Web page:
CHINE – Guyuan - A team of archaeologists have discovered 13 sites that have hundreds of Neolithic artefacts in China. As per reports in Xinhua news agency, the 13 sites, in the city of Guyuan, in Ningxia Hui region, include tombs, kilns and cave dwellings, human bones, and pottery utensils and fragments of red and black pottery, Ma Qiang with the Ningxia Regional Institute of Cultural Relics and Archaeology said,"The sites have been linked to the Qijia culture, around 4,000 years ago, which was a transitional period from the Neolithic to the Bronze Age." Archaeologists also discovered 10 sites containing artefacts and tombs from the Zhou Dynasty (1046-221 B.C.), which could be used by researchers concerned with the relationship between ethnic minorities and the Great Wall.
U.A.E. - Fujairah - Bidiya Mosque in Fujairah, the UAE’s oldest, was built more than 150 years later than was originally thought, thanks to a scientific dating performed on the blocks of coral used in its construction. The mosque, which till now was believed to date to the 1400s, now has a more probable timeframe — the year 1599.
CHINE - Linzhang - A relic site in China’s Hebei province has been confirmed as a royal temple built over 1,400 years ago. The base of a wooden pagoda, which archaeologists believe was built between 553 and 577, was unearthed in Linzhang county, Xinhua news agency reported.“The pagoda was part of Dazhuangyan Temple,” said He Liqun, from the Institute of Archaeology of the Chinese Academy of Social Sciences. Dazhuangyan was a royal temple in Northern Qi Dynasty (550-557). “During that dynasty, emperors followed Buddhism, and there were 40,000 temples, as well as 2-3 million monks and nuns,” said Huang Hao, editor-in-chief of the local chronicles. A tomb with an epigraph linking it to the Dazhuangyan Temple was found in the 1990s. Archaeologists searched the area surrounding the tomb and began excavation of the temple site in 2012. Archaeologists also found a stone box with crystal, jade, agate and amber, which they believe to be a Buddhist burial artefact.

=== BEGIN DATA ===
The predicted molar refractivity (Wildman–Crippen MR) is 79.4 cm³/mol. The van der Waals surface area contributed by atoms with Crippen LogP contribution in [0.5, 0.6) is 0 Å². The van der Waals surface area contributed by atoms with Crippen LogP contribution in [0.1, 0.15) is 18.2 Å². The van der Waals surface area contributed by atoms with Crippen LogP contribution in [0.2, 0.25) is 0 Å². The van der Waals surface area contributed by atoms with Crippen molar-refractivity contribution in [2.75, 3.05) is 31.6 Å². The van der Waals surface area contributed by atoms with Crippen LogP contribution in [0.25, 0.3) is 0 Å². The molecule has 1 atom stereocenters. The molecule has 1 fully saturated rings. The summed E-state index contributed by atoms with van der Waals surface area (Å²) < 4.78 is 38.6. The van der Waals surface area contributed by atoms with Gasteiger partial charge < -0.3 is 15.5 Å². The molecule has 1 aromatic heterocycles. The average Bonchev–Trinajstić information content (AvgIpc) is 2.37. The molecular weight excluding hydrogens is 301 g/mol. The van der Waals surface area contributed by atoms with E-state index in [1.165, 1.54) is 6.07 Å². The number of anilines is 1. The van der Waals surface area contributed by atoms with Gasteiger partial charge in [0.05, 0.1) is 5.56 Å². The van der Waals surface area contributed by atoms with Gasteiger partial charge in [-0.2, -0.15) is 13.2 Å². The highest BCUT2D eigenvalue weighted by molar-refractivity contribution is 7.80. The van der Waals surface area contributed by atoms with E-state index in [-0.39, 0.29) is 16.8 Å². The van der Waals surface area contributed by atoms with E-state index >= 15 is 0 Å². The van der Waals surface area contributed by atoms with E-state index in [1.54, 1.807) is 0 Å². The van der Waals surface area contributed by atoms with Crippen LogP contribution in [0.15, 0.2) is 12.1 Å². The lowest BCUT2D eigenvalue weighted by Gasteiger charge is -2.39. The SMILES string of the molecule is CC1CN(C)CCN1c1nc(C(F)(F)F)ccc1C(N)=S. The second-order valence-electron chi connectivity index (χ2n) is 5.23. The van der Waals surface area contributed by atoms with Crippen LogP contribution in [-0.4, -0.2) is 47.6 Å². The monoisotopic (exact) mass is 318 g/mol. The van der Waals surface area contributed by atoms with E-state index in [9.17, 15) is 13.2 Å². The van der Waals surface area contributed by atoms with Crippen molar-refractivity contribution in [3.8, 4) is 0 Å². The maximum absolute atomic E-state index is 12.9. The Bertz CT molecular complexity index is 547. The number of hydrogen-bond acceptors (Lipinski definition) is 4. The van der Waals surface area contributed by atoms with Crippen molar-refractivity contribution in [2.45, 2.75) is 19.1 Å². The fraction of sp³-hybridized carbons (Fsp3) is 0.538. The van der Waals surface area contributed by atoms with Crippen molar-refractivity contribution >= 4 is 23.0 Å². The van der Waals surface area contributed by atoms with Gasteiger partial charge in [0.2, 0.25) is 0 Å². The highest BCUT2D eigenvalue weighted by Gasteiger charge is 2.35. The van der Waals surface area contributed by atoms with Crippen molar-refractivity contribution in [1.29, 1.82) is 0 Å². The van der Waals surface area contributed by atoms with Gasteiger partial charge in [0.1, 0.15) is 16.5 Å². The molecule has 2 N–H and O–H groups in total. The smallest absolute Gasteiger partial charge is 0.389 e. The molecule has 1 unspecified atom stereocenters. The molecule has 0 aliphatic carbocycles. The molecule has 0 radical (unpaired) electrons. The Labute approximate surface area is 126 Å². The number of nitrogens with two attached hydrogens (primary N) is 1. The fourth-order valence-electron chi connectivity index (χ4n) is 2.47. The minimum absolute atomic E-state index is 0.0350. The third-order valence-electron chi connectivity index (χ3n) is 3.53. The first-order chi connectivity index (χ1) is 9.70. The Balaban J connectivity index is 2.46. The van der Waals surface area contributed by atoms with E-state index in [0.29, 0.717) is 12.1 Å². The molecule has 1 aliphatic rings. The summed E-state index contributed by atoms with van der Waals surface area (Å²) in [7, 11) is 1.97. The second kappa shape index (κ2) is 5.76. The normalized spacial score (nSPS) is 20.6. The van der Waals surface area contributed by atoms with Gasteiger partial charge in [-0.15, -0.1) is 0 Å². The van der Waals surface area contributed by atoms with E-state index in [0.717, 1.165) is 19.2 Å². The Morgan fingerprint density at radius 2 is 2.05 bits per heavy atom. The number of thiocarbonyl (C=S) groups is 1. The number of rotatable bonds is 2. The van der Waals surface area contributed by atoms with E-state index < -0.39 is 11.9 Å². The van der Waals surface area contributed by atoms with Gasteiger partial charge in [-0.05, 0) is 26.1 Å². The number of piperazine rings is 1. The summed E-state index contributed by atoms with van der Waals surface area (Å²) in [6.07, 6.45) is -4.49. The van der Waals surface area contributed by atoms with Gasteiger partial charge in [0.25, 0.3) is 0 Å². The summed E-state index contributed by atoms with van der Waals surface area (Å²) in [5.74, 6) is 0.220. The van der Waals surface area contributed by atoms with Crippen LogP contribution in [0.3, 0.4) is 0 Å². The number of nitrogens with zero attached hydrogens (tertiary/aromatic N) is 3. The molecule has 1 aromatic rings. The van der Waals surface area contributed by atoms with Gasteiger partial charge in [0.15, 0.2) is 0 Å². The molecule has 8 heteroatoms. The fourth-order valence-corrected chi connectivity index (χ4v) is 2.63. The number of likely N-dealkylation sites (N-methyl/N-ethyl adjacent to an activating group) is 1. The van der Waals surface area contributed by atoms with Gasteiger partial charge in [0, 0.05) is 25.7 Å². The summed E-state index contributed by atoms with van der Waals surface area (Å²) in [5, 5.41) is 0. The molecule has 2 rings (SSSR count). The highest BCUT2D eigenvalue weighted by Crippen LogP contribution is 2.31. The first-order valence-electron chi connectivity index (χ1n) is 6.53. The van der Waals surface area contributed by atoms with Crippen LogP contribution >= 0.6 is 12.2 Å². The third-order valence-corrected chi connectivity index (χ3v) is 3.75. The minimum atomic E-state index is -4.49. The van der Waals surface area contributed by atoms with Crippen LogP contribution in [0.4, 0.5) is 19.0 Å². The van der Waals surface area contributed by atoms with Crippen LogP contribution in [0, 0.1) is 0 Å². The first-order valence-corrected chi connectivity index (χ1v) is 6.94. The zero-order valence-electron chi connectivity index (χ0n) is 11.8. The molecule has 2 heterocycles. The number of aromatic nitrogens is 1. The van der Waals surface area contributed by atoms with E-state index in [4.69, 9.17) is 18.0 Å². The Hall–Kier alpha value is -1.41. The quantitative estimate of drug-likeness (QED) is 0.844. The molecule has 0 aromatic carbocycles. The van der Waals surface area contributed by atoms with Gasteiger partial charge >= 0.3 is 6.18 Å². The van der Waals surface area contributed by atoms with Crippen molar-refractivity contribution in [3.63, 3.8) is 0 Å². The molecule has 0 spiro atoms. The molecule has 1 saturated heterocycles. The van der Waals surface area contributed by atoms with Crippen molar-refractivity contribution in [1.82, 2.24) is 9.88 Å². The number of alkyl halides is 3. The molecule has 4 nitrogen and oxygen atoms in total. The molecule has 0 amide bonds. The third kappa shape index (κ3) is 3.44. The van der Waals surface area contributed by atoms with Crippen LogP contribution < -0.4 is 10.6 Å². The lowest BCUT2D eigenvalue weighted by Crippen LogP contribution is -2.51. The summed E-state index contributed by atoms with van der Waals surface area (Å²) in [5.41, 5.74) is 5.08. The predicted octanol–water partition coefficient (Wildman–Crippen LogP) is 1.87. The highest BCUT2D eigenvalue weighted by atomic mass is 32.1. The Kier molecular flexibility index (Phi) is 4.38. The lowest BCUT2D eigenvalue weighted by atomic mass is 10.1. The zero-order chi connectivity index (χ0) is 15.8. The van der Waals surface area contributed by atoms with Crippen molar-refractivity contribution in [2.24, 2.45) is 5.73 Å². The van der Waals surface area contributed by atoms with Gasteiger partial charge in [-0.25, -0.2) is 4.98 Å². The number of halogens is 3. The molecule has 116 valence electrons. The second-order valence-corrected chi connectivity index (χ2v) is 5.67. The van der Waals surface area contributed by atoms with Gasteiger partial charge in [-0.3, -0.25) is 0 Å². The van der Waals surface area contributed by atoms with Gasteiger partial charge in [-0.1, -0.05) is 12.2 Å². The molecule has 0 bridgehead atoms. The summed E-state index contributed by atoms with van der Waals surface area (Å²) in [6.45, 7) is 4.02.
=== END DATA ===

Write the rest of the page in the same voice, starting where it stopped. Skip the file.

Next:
COREE DU SUD – Gyeongju - Two skeletons dating from the 5th century were found under the walls of the Wolseong, or Moon Castle, in Gyeongju in South Korea, the capital of the former Silla kingdom, Seoul's Cultural Heritage Administration said in a statement. "This is the first archaeological evidence that folklore about humans being sacrificed for the foundations of buildings, dams or walls were true stories," spokeswoman Choi Moon-Jung of the Gyeongju National Research Institute of Cultural Heritage told AFP.The burial of living victims with dead kings to serve them in the afterlife is well known in ancient Korean cultures. The two skeletons were found side by side under a western corner of the castle's earth and stone walls, with one facing upward, the other turning its face and arms slightly towards the first. The Silla kingdom was one of three that emerged on the Korean peninsula in the first millennium, eventually conquering the other two to unify the territory in 668. It later split up and was finally overwhelmed in 935. DNA and other tests were being carried out on the remains to determine their physical characteristics, health, diet and genetic attributes. Other finds included wooden inscription tablets and 6th-century animal and human figurines, including one whose turban and clothing appeared similar to those worn in the ancient Central Asian civilisation of Sogdiana.